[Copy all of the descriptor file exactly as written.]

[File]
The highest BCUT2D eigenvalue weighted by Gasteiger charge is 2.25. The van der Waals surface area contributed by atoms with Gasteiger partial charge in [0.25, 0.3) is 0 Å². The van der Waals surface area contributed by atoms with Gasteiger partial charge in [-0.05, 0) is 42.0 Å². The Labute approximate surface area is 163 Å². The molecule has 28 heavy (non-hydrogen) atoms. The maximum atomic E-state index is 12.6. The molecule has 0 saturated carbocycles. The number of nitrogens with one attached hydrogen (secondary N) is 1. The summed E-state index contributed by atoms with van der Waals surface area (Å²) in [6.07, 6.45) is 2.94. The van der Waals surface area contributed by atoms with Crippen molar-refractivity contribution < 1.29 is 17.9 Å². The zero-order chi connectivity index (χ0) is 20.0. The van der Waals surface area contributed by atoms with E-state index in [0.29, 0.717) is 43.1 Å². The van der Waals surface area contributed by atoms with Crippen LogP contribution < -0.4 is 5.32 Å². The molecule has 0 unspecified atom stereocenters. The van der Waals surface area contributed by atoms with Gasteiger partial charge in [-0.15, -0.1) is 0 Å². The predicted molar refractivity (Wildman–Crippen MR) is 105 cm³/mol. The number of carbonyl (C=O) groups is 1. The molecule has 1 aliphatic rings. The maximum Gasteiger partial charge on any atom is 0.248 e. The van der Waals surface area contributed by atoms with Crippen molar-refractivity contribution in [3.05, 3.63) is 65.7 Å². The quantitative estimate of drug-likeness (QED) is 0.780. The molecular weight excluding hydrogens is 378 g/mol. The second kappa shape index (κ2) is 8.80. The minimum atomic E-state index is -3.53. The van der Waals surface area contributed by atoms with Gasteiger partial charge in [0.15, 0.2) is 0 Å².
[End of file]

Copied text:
The highest BCUT2D eigenvalue weighted by Gasteiger charge is 2.25. The van der Waals surface area contributed by atoms with Gasteiger partial charge in [0.25, 0.3) is 0 Å². The van der Waals surface area contributed by atoms with Gasteiger partial charge in [-0.05, 0) is 42.0 Å². The Labute approximate surface area is 163 Å². The molecule has 28 heavy (non-hydrogen) atoms. The maximum atomic E-state index is 12.6. The molecule has 0 saturated carbocycles. The number of nitrogens with one attached hydrogen (secondary N) is 1. The summed E-state index contributed by atoms with van der Waals surface area (Å²) in [6.07, 6.45) is 2.94. The van der Waals surface area contributed by atoms with Crippen molar-refractivity contribution < 1.29 is 17.9 Å². The zero-order chi connectivity index (χ0) is 20.0. The van der Waals surface area contributed by atoms with E-state index in [0.29, 0.717) is 43.1 Å². The van der Waals surface area contributed by atoms with Crippen LogP contribution < -0.4 is 5.32 Å². The molecule has 0 unspecified atom stereocenters. The van der Waals surface area contributed by atoms with Gasteiger partial charge in [-0.15, -0.1) is 0 Å². The predicted molar refractivity (Wildman–Crippen MR) is 105 cm³/mol. The number of carbonyl (C=O) groups is 1. The molecule has 1 aliphatic rings. The maximum Gasteiger partial charge on any atom is 0.248 e. The van der Waals surface area contributed by atoms with Crippen molar-refractivity contribution in [3.05, 3.63) is 65.7 Å². The quantitative estimate of drug-likeness (QED) is 0.780. The molecular weight excluding hydrogens is 378 g/mol. The second kappa shape index (κ2) is 8.80. The minimum atomic E-state index is -3.53. The van der Waals surface area contributed by atoms with Gasteiger partial charge in [0.15, 0.2) is 0 Å².